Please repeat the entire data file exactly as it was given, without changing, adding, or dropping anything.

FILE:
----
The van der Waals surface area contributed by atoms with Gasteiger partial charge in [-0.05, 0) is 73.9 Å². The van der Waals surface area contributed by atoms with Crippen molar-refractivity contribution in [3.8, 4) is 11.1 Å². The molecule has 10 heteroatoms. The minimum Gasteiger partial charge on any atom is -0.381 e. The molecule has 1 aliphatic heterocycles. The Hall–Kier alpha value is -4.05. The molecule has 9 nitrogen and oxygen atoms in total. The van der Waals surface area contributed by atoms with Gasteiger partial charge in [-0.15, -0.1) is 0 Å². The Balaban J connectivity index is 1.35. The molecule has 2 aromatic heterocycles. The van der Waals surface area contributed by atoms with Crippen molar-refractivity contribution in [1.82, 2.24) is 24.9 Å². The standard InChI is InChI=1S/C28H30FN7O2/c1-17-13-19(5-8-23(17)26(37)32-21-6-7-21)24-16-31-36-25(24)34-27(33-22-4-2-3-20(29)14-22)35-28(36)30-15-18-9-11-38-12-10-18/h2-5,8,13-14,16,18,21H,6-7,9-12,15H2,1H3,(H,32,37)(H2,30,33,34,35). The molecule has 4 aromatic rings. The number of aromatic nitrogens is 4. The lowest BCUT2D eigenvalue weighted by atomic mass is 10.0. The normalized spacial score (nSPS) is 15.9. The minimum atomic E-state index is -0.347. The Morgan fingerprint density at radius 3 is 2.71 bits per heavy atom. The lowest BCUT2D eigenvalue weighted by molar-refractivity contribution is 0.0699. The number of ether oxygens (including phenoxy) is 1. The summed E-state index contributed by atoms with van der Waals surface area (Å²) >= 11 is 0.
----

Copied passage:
The van der Waals surface area contributed by atoms with Gasteiger partial charge in [-0.05, 0) is 73.9 Å². The van der Waals surface area contributed by atoms with Crippen molar-refractivity contribution in [3.8, 4) is 11.1 Å². The molecule has 10 heteroatoms. The minimum Gasteiger partial charge on any atom is -0.381 e. The molecule has 1 aliphatic heterocycles. The Hall–Kier alpha value is -4.05. The molecule has 9 nitrogen and oxygen atoms in total. The van der Waals surface area contributed by atoms with Gasteiger partial charge in [-0.15, -0.1) is 0 Å². The Balaban J connectivity index is 1.35. The molecule has 2 aromatic heterocycles. The van der Waals surface area contributed by atoms with Crippen molar-refractivity contribution in [1.82, 2.24) is 24.9 Å². The standard InChI is InChI=1S/C28H30FN7O2/c1-17-13-19(5-8-23(17)26(37)32-21-6-7-21)24-16-31-36-25(24)34-27(33-22-4-2-3-20(29)14-22)35-28(36)30-15-18-9-11-38-12-10-18/h2-5,8,13-14,16,18,21H,6-7,9-12,15H2,1H3,(H,32,37)(H2,30,33,34,35). The molecule has 4 aromatic rings. The number of aromatic nitrogens is 4. The lowest BCUT2D eigenvalue weighted by atomic mass is 10.0. The normalized spacial score (nSPS) is 15.9. The minimum atomic E-state index is -0.347. The Morgan fingerprint density at radius 3 is 2.71 bits per heavy atom. The lowest BCUT2D eigenvalue weighted by molar-refractivity contribution is 0.0699. The number of ether oxygens (including phenoxy) is 1. The summed E-state index contributed by atoms with van der Waals surface area (Å²) >= 11 is 0.